The focus of the last week has been on rescue; and on who have lost their lives. That’s as it should be.
We mourn the dead, particularly those workers who were just going about their daily working lives when the earthquake struck. But the hard stuff starts now. The earthquake will take its toll most on working people and their families.
Sadly there’s a lot more grief to come. I’m relieved to hear that union and Labour staff are fine, but there have been injuries and family or union members among the missing and the dead. The Trade Union Centre in downtown Christchurch looks munted and workers had to climb across the bricks to safety. Unions are looking for somewhere else to come together as they assess the damage to lives and jobs. They have as important a role in this tragedy as anyone else and their members will turn to them for help and support.
It’s workers and union members who are at the forefront of the effort facing Christchurch right now – the firefighters, rescue workers, health workers, social support workers, education workers, to name just a few. Stories are emerging of workers who took brave action to save workmates in precarious situations.
Caregivers have helped relocate hundreds of older adults from aged care facilities to other parts of the country, others have kept caring for their charges with disabilities, nurses have rolled up their sleeves and reported for work and MSD workers around the country have been on the phone to the vulnerable in the Christchurch community. Thousands of workers have volunteered to provide food, shelter, transport and friendship. This is despite the losses among the working community of Christchurch.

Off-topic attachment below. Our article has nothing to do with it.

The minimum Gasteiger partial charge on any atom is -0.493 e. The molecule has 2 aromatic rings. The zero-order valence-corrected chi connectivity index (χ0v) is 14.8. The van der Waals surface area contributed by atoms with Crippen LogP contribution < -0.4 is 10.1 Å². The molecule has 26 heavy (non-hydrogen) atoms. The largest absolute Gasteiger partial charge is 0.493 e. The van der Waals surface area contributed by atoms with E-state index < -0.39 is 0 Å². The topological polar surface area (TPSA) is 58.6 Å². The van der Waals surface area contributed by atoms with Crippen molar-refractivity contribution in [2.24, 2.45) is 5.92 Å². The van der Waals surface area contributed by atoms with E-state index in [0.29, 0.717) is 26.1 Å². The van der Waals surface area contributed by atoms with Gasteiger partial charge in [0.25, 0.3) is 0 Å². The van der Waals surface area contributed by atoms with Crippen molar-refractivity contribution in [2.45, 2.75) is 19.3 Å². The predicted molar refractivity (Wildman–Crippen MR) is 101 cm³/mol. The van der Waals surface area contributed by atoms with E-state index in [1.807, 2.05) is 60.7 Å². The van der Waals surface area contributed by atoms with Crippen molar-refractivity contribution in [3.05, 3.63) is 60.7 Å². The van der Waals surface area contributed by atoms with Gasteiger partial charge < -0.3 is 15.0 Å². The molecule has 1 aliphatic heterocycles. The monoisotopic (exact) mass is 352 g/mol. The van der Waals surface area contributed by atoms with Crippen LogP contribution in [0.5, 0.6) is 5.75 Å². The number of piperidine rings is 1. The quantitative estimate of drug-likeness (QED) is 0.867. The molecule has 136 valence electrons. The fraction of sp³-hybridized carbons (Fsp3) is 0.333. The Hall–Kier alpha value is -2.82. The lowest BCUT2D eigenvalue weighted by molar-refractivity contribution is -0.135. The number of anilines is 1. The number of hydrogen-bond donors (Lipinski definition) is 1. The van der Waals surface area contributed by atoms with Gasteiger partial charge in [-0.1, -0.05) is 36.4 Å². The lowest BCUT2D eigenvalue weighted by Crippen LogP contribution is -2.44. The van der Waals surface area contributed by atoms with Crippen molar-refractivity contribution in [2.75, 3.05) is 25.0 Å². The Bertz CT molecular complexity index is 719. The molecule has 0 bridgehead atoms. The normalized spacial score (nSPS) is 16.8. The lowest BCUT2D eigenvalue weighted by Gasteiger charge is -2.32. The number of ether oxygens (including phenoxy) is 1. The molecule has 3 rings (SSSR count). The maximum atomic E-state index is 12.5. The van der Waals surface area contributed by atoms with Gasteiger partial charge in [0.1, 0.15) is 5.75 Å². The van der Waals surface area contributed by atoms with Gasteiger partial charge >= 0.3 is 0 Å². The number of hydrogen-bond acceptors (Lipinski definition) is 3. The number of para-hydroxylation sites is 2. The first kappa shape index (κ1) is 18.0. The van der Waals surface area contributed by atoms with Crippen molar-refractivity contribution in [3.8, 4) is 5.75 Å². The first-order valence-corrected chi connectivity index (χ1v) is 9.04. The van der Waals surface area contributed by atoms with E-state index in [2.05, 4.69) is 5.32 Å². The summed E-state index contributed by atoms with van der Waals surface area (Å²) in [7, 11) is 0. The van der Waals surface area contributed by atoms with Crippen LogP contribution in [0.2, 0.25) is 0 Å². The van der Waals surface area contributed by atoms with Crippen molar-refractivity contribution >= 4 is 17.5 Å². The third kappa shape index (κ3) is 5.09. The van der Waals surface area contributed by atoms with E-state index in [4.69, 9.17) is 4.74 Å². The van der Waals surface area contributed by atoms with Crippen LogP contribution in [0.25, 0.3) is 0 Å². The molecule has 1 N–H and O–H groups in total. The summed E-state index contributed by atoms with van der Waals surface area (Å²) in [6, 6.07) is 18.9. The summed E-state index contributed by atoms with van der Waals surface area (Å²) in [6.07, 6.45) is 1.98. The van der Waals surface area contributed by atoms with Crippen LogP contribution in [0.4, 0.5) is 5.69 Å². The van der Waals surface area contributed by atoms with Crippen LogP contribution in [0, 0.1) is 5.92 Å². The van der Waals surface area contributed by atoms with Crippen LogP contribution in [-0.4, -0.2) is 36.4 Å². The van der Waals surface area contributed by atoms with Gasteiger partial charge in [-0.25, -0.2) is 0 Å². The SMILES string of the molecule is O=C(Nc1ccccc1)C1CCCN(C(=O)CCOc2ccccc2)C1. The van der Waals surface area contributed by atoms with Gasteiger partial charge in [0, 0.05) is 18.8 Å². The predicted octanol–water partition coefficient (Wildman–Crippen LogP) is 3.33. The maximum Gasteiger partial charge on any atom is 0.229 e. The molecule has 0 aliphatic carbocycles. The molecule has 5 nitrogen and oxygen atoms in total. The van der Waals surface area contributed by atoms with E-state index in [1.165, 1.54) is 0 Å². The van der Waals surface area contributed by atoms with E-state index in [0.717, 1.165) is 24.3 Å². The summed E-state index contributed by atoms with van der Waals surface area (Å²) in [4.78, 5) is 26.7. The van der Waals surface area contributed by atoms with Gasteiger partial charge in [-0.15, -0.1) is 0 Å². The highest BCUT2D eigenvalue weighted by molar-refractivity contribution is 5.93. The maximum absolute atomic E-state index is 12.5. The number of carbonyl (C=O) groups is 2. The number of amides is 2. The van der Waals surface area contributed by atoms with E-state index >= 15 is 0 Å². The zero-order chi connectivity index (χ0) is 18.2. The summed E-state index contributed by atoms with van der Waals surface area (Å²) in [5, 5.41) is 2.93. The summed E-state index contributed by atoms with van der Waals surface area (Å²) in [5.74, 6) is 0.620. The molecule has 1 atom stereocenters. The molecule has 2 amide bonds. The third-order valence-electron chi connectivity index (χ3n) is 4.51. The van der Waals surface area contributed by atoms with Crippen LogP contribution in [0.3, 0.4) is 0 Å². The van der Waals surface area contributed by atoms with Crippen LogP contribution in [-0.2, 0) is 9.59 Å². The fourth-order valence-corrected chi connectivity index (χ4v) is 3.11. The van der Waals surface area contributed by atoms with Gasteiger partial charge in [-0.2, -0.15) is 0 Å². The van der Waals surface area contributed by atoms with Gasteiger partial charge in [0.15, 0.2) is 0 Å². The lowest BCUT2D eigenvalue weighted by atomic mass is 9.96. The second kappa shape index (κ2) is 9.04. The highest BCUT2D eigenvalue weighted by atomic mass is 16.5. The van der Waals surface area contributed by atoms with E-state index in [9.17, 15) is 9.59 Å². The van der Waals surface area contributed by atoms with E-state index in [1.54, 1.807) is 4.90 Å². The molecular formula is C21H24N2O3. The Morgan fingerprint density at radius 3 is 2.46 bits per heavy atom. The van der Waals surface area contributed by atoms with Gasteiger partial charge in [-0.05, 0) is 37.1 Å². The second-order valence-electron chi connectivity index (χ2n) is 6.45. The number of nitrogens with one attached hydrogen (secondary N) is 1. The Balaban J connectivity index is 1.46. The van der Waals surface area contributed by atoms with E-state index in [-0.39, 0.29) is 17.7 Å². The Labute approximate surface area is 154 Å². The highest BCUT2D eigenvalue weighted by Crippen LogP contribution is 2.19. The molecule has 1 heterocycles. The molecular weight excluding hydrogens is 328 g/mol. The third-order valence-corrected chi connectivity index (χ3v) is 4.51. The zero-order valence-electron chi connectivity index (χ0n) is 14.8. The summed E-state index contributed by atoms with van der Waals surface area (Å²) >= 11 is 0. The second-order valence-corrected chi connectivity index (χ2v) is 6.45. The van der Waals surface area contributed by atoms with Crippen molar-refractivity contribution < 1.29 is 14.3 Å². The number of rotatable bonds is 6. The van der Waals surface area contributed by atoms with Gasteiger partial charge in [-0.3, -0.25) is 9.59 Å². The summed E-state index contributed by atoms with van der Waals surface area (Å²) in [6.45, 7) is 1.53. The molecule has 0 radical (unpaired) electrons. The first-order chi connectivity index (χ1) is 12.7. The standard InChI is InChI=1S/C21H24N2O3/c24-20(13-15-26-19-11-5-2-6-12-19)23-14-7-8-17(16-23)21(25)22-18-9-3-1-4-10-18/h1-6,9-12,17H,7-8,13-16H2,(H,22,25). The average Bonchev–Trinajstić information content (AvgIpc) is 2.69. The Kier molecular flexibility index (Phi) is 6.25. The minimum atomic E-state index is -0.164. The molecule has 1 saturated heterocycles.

Forgive me, but I can’t help but note the irony that we are relying so much on the public service to be at the forefront of this. This is, in case you have forgotten, “the bloated public service” Bill English likes to talk about.
Redundancy announcements have begun – the first in a Christchurch rest home on Friday. Today, more than 230 jobs in New World supermarkets. There will be issues about pay, ACC, health and safety, and access to support. There will be an avalanche of job losses and, sadly, a build up of trauma. Many workers have witnessed things that will be with them for a long time to come.
The government has made some announcements, which are a good start. There needs to be more and I hope there will be. One suggestion: they should consider removing tax on redundancy pay, so workers can make any payments they receive stretch a bit further before they have to ask for work and income assistance.
We have to be there for the workers of Christchurch. Sadness, grief, loss come first – but then a whole lot more as the impact on every day workers lives and those of their families emerge.
Let’s stand with them.